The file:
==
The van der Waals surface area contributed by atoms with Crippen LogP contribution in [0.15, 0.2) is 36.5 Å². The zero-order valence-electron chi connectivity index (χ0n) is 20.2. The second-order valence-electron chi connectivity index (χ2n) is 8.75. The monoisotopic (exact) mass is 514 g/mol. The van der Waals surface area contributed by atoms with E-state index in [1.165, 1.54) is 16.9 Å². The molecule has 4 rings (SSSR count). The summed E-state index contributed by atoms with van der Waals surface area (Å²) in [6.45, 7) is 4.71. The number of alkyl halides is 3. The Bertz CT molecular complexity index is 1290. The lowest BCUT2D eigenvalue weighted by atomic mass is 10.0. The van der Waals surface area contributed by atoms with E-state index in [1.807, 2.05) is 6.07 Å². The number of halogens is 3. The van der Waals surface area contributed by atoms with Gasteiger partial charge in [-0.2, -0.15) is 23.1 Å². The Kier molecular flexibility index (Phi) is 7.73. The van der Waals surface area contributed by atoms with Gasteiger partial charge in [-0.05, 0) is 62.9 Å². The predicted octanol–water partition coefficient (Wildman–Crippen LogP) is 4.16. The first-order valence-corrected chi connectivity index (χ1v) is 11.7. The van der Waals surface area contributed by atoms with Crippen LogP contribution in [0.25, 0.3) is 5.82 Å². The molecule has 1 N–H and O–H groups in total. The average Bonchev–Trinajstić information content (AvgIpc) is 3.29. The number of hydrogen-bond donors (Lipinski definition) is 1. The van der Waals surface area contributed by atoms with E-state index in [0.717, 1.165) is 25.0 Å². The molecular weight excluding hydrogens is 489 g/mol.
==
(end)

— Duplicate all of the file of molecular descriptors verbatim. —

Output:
The van der Waals surface area contributed by atoms with Crippen LogP contribution in [0.15, 0.2) is 36.5 Å². The zero-order valence-electron chi connectivity index (χ0n) is 20.2. The second-order valence-electron chi connectivity index (χ2n) is 8.75. The monoisotopic (exact) mass is 514 g/mol. The van der Waals surface area contributed by atoms with E-state index in [1.165, 1.54) is 16.9 Å². The molecule has 4 rings (SSSR count). The summed E-state index contributed by atoms with van der Waals surface area (Å²) in [6.45, 7) is 4.71. The number of alkyl halides is 3. The Bertz CT molecular complexity index is 1290. The lowest BCUT2D eigenvalue weighted by atomic mass is 10.0. The van der Waals surface area contributed by atoms with E-state index in [1.807, 2.05) is 6.07 Å². The number of halogens is 3. The van der Waals surface area contributed by atoms with Gasteiger partial charge in [-0.2, -0.15) is 23.1 Å². The Kier molecular flexibility index (Phi) is 7.73. The van der Waals surface area contributed by atoms with Gasteiger partial charge in [-0.05, 0) is 62.9 Å². The predicted octanol–water partition coefficient (Wildman–Crippen LogP) is 4.16. The first-order valence-corrected chi connectivity index (χ1v) is 11.7. The van der Waals surface area contributed by atoms with Crippen LogP contribution in [0.25, 0.3) is 5.82 Å². The molecule has 1 N–H and O–H groups in total. The average Bonchev–Trinajstić information content (AvgIpc) is 3.29. The number of hydrogen-bond donors (Lipinski definition) is 1. The van der Waals surface area contributed by atoms with E-state index in [0.717, 1.165) is 25.0 Å². The molecular weight excluding hydrogens is 489 g/mol.